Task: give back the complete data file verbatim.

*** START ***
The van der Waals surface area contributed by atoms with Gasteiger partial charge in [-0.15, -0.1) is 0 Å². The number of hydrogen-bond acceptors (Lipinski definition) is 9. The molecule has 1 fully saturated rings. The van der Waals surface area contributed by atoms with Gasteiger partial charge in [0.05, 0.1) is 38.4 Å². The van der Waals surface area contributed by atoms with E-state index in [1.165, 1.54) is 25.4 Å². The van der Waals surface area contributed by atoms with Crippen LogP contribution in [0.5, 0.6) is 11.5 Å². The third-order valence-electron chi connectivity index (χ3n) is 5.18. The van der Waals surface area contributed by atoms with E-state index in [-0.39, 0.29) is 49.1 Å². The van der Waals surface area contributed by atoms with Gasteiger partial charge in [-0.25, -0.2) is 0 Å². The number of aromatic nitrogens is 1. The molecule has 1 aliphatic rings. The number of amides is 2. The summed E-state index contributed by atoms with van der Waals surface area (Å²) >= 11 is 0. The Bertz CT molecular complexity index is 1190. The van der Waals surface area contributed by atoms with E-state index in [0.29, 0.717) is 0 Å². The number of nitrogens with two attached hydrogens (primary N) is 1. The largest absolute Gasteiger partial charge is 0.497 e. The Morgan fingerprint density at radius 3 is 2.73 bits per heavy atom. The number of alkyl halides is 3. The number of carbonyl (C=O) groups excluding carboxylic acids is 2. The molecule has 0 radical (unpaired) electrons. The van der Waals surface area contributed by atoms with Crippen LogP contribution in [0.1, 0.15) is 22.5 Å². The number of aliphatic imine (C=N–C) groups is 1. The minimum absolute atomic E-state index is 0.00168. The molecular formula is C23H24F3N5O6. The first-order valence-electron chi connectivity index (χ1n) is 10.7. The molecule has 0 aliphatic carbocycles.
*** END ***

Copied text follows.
The van der Waals surface area contributed by atoms with Gasteiger partial charge in [-0.15, -0.1) is 0 Å². The number of hydrogen-bond acceptors (Lipinski definition) is 9. The molecule has 1 fully saturated rings. The van der Waals surface area contributed by atoms with Gasteiger partial charge in [0.05, 0.1) is 38.4 Å². The van der Waals surface area contributed by atoms with E-state index in [1.165, 1.54) is 25.4 Å². The van der Waals surface area contributed by atoms with Crippen LogP contribution in [0.5, 0.6) is 11.5 Å². The third-order valence-electron chi connectivity index (χ3n) is 5.18. The van der Waals surface area contributed by atoms with E-state index in [-0.39, 0.29) is 49.1 Å². The van der Waals surface area contributed by atoms with Gasteiger partial charge in [-0.25, -0.2) is 0 Å². The number of aromatic nitrogens is 1. The molecule has 1 aliphatic rings. The number of amides is 2. The summed E-state index contributed by atoms with van der Waals surface area (Å²) >= 11 is 0. The Bertz CT molecular complexity index is 1190. The van der Waals surface area contributed by atoms with E-state index in [0.29, 0.717) is 0 Å². The number of nitrogens with two attached hydrogens (primary N) is 1. The largest absolute Gasteiger partial charge is 0.497 e. The Morgan fingerprint density at radius 3 is 2.73 bits per heavy atom. The number of alkyl halides is 3. The number of carbonyl (C=O) groups excluding carboxylic acids is 2. The molecule has 0 radical (unpaired) electrons. The van der Waals surface area contributed by atoms with Crippen LogP contribution in [0.1, 0.15) is 22.5 Å². The number of aliphatic imine (C=N–C) groups is 1. The minimum absolute atomic E-state index is 0.00168. The molecular formula is C23H24F3N5O6. The first-order valence-electron chi connectivity index (χ1n) is 10.7. The molecule has 0 aliphatic carbocycles.